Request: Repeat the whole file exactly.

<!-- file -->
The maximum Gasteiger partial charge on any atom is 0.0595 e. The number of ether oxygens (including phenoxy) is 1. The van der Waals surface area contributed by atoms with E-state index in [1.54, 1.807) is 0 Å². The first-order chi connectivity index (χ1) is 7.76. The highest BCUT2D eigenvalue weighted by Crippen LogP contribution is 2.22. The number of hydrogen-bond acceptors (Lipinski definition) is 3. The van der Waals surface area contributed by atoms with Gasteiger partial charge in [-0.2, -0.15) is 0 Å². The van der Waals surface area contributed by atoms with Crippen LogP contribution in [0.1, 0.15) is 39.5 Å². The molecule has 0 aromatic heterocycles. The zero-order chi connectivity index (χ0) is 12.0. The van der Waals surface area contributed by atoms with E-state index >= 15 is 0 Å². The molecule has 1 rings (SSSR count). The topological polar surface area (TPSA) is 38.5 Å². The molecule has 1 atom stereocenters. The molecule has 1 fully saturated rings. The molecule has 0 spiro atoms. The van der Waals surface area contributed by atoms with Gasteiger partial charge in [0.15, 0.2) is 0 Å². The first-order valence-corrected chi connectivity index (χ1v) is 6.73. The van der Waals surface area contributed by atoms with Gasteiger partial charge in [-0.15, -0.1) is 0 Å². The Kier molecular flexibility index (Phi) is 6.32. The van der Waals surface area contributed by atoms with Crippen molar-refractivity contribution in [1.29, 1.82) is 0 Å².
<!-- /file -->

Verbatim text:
The maximum Gasteiger partial charge on any atom is 0.0595 e. The number of ether oxygens (including phenoxy) is 1. The van der Waals surface area contributed by atoms with E-state index in [1.54, 1.807) is 0 Å². The first-order chi connectivity index (χ1) is 7.76. The highest BCUT2D eigenvalue weighted by Crippen LogP contribution is 2.22. The number of hydrogen-bond acceptors (Lipinski definition) is 3. The van der Waals surface area contributed by atoms with Gasteiger partial charge in [-0.2, -0.15) is 0 Å². The van der Waals surface area contributed by atoms with Crippen LogP contribution in [0.1, 0.15) is 39.5 Å². The molecule has 0 aromatic heterocycles. The zero-order chi connectivity index (χ0) is 12.0. The van der Waals surface area contributed by atoms with E-state index >= 15 is 0 Å². The molecule has 1 rings (SSSR count). The topological polar surface area (TPSA) is 38.5 Å². The molecule has 1 atom stereocenters. The molecule has 1 fully saturated rings. The molecule has 0 spiro atoms. The van der Waals surface area contributed by atoms with Gasteiger partial charge in [0.15, 0.2) is 0 Å². The first-order valence-corrected chi connectivity index (χ1v) is 6.73. The van der Waals surface area contributed by atoms with Gasteiger partial charge in [-0.15, -0.1) is 0 Å². The Kier molecular flexibility index (Phi) is 6.32. The van der Waals surface area contributed by atoms with Crippen molar-refractivity contribution in [1.29, 1.82) is 0 Å².